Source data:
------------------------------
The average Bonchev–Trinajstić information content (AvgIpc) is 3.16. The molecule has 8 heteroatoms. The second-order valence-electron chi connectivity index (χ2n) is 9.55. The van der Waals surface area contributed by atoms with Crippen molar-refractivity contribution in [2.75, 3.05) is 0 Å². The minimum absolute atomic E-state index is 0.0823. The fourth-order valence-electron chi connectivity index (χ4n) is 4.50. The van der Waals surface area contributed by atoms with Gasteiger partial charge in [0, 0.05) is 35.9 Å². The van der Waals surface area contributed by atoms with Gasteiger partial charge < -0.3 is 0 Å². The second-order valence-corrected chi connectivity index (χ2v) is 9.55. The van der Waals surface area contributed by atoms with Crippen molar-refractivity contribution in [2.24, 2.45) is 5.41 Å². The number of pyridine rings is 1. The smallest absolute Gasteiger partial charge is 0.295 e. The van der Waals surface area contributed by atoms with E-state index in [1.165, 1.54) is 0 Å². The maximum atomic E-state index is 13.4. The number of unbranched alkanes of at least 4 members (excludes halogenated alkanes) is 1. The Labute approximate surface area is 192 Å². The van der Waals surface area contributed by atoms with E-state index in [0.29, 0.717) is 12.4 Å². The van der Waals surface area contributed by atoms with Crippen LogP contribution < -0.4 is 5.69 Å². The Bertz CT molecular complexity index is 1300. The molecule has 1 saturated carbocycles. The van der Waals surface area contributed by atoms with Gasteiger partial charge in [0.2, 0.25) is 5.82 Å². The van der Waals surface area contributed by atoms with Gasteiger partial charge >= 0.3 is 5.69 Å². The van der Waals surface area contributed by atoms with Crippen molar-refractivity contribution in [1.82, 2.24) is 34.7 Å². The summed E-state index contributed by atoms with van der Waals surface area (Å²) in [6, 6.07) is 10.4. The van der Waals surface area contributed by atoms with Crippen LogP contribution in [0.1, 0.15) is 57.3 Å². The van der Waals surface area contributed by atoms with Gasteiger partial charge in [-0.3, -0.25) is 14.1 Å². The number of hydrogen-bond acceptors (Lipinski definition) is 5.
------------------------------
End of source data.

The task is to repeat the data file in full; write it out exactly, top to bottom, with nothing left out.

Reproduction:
The average Bonchev–Trinajstić information content (AvgIpc) is 3.16. The molecule has 8 heteroatoms. The second-order valence-electron chi connectivity index (χ2n) is 9.55. The van der Waals surface area contributed by atoms with Crippen molar-refractivity contribution in [2.75, 3.05) is 0 Å². The minimum absolute atomic E-state index is 0.0823. The fourth-order valence-electron chi connectivity index (χ4n) is 4.50. The van der Waals surface area contributed by atoms with Gasteiger partial charge in [0, 0.05) is 35.9 Å². The van der Waals surface area contributed by atoms with Gasteiger partial charge < -0.3 is 0 Å². The second-order valence-corrected chi connectivity index (χ2v) is 9.55. The van der Waals surface area contributed by atoms with Crippen molar-refractivity contribution in [2.24, 2.45) is 5.41 Å². The number of pyridine rings is 1. The smallest absolute Gasteiger partial charge is 0.295 e. The van der Waals surface area contributed by atoms with E-state index in [1.165, 1.54) is 0 Å². The maximum atomic E-state index is 13.4. The number of unbranched alkanes of at least 4 members (excludes halogenated alkanes) is 1. The Labute approximate surface area is 192 Å². The van der Waals surface area contributed by atoms with E-state index in [0.29, 0.717) is 12.4 Å². The van der Waals surface area contributed by atoms with Crippen LogP contribution < -0.4 is 5.69 Å². The Bertz CT molecular complexity index is 1300. The molecule has 1 saturated carbocycles. The van der Waals surface area contributed by atoms with Gasteiger partial charge in [0.2, 0.25) is 5.82 Å². The van der Waals surface area contributed by atoms with Gasteiger partial charge >= 0.3 is 5.69 Å². The van der Waals surface area contributed by atoms with Crippen molar-refractivity contribution in [1.82, 2.24) is 34.7 Å². The summed E-state index contributed by atoms with van der Waals surface area (Å²) in [6, 6.07) is 10.4. The van der Waals surface area contributed by atoms with Crippen LogP contribution in [0.1, 0.15) is 57.3 Å². The van der Waals surface area contributed by atoms with Gasteiger partial charge in [-0.3, -0.25) is 14.1 Å². The number of hydrogen-bond acceptors (Lipinski definition) is 5.